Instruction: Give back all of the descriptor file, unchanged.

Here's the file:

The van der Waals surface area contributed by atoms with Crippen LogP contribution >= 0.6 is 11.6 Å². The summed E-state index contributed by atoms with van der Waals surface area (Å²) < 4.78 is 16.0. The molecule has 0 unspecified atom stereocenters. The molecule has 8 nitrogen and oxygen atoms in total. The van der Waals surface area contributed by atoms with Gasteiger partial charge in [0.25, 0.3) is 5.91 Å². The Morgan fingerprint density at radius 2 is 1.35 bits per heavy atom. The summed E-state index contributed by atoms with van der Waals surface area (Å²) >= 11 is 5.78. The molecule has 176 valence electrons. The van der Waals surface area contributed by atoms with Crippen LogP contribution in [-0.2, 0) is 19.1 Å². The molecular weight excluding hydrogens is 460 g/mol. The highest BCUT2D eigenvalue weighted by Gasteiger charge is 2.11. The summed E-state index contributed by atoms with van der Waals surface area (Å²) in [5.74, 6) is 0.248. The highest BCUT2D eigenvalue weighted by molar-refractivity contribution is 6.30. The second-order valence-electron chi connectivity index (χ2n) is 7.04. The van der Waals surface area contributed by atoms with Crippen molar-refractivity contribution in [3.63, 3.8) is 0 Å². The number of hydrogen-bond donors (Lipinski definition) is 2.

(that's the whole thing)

The van der Waals surface area contributed by atoms with Crippen LogP contribution >= 0.6 is 11.6 Å². The summed E-state index contributed by atoms with van der Waals surface area (Å²) < 4.78 is 16.0. The molecule has 0 unspecified atom stereocenters. The molecule has 8 nitrogen and oxygen atoms in total. The van der Waals surface area contributed by atoms with Gasteiger partial charge in [0.25, 0.3) is 5.91 Å². The Morgan fingerprint density at radius 2 is 1.35 bits per heavy atom. The summed E-state index contributed by atoms with van der Waals surface area (Å²) >= 11 is 5.78. The molecule has 176 valence electrons. The van der Waals surface area contributed by atoms with Crippen LogP contribution in [-0.2, 0) is 19.1 Å². The molecular weight excluding hydrogens is 460 g/mol. The highest BCUT2D eigenvalue weighted by Gasteiger charge is 2.11. The summed E-state index contributed by atoms with van der Waals surface area (Å²) in [5.74, 6) is 0.248. The highest BCUT2D eigenvalue weighted by molar-refractivity contribution is 6.30. The second-order valence-electron chi connectivity index (χ2n) is 7.04. The van der Waals surface area contributed by atoms with Crippen molar-refractivity contribution in [3.63, 3.8) is 0 Å². The number of hydrogen-bond donors (Lipinski definition) is 2.